The primary responsibility of developers is to write code for software applications as individual contributors. The latter means they do not have any leadership or management duties; they can entirely focus on the work required to deliver feature, chore, and bug stories on their assigned projects. Since each squad is dedicated to a single project, each developer can truly focus on doing development tasks on only one client project at any given time.

Developing software means writing maintainable, performant, and secure code at its core. However, at Nimble, developing software goes beyond this limited definition. Developers must not only write the code needed to deliver the requirements of their assigned stories, but they must also write automated tests (e.g., unit tests, integration tests, and UI tests) at the same time as delivering working code. While in some other engineering teams, a separate team of testers might be in charge of the testing work, there is no such separation at Nimble. Developers are responsible for writing the tests to verify that their produced code works. In addition, developers must continuously document the technical decisions, implementation details, and support information for their peers. Quality technical documentation is best achieved when done during the development process (i.e., so not after the development is completed) by the developers who wrote the application code.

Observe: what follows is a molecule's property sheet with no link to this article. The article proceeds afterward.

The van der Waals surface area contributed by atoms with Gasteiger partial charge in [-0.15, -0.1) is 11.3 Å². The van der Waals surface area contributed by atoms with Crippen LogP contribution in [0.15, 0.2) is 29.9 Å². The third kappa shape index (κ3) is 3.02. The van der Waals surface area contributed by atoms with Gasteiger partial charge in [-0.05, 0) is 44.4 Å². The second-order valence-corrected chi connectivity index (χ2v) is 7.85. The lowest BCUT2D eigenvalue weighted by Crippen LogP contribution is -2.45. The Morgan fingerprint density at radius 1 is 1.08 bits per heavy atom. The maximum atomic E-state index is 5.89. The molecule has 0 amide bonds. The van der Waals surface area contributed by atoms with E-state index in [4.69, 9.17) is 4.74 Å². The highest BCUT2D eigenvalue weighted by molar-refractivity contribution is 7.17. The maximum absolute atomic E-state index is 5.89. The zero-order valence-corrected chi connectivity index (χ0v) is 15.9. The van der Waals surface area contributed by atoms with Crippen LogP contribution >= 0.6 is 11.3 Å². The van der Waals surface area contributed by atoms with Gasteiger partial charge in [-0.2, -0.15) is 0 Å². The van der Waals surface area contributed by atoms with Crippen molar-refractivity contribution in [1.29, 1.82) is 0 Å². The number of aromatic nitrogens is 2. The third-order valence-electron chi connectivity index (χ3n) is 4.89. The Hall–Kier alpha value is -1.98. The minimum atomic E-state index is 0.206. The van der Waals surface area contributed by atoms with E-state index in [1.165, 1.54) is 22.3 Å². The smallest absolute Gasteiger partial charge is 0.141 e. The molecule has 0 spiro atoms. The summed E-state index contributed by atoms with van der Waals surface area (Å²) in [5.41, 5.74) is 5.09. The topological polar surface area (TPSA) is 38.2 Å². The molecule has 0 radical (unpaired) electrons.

In addition, developers are expected to work on all areas of development in their stack, namely frontend, backend, and infrastructure. Just like there is no dedicated team to write tests, there is no dedicated frontend, backend, or infrastructure team. The squads are small cross-functional teams consisting of versatile developers who can work in all areas. While new members might join the engineering team with more substantial expertise in one area, developers are trained and tasked in all areas of development on a client project. Developers are even encouraged to volunteer to work on specific tasks to sharpen their skills in one area whenever needed.